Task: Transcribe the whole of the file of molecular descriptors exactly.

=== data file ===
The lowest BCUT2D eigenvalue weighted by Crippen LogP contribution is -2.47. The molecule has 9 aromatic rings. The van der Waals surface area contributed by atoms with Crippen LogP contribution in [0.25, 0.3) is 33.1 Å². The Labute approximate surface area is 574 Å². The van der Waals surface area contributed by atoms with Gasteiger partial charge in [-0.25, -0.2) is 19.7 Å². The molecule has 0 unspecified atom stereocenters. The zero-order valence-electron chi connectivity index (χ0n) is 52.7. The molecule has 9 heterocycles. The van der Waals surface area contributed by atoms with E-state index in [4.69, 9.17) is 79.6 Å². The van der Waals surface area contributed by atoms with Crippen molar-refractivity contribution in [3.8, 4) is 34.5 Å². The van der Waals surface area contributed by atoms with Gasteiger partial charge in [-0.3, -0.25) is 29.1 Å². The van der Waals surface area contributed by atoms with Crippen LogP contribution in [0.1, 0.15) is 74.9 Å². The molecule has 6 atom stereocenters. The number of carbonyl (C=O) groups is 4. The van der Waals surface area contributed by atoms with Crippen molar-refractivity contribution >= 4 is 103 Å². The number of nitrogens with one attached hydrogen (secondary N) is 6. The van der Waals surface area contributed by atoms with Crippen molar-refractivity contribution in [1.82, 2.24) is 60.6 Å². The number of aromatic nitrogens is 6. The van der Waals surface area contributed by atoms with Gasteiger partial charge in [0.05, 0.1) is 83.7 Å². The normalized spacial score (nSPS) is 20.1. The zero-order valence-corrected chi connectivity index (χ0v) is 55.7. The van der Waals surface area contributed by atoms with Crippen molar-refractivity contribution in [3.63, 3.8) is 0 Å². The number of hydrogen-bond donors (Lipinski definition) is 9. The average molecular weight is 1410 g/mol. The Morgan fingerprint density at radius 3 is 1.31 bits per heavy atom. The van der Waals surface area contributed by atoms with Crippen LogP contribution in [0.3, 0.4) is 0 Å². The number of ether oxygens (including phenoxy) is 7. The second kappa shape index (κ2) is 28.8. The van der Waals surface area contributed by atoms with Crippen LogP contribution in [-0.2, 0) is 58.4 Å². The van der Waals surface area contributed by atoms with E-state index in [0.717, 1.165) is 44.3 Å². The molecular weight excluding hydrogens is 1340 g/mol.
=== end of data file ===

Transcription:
The lowest BCUT2D eigenvalue weighted by Crippen LogP contribution is -2.47. The molecule has 9 aromatic rings. The van der Waals surface area contributed by atoms with Crippen LogP contribution in [0.25, 0.3) is 33.1 Å². The Labute approximate surface area is 574 Å². The van der Waals surface area contributed by atoms with Gasteiger partial charge in [-0.25, -0.2) is 19.7 Å². The molecule has 0 unspecified atom stereocenters. The zero-order valence-electron chi connectivity index (χ0n) is 52.7. The molecule has 9 heterocycles. The van der Waals surface area contributed by atoms with E-state index in [4.69, 9.17) is 79.6 Å². The van der Waals surface area contributed by atoms with Crippen molar-refractivity contribution in [3.8, 4) is 34.5 Å². The van der Waals surface area contributed by atoms with Gasteiger partial charge in [-0.3, -0.25) is 29.1 Å². The van der Waals surface area contributed by atoms with Crippen LogP contribution in [0.1, 0.15) is 74.9 Å². The molecule has 6 atom stereocenters. The number of carbonyl (C=O) groups is 4. The van der Waals surface area contributed by atoms with Crippen molar-refractivity contribution >= 4 is 103 Å². The number of nitrogens with one attached hydrogen (secondary N) is 6. The van der Waals surface area contributed by atoms with Crippen molar-refractivity contribution in [1.82, 2.24) is 60.6 Å². The number of aromatic nitrogens is 6. The van der Waals surface area contributed by atoms with Gasteiger partial charge in [0.05, 0.1) is 83.7 Å². The normalized spacial score (nSPS) is 20.1. The zero-order valence-corrected chi connectivity index (χ0v) is 55.7. The van der Waals surface area contributed by atoms with Crippen molar-refractivity contribution in [3.63, 3.8) is 0 Å². The number of hydrogen-bond donors (Lipinski definition) is 9. The average molecular weight is 1410 g/mol. The Morgan fingerprint density at radius 3 is 1.31 bits per heavy atom. The van der Waals surface area contributed by atoms with Crippen LogP contribution in [0.3, 0.4) is 0 Å². The number of ether oxygens (including phenoxy) is 7. The second kappa shape index (κ2) is 28.8. The van der Waals surface area contributed by atoms with Crippen LogP contribution in [-0.2, 0) is 58.4 Å². The van der Waals surface area contributed by atoms with E-state index in [0.717, 1.165) is 44.3 Å². The molecular weight excluding hydrogens is 1340 g/mol.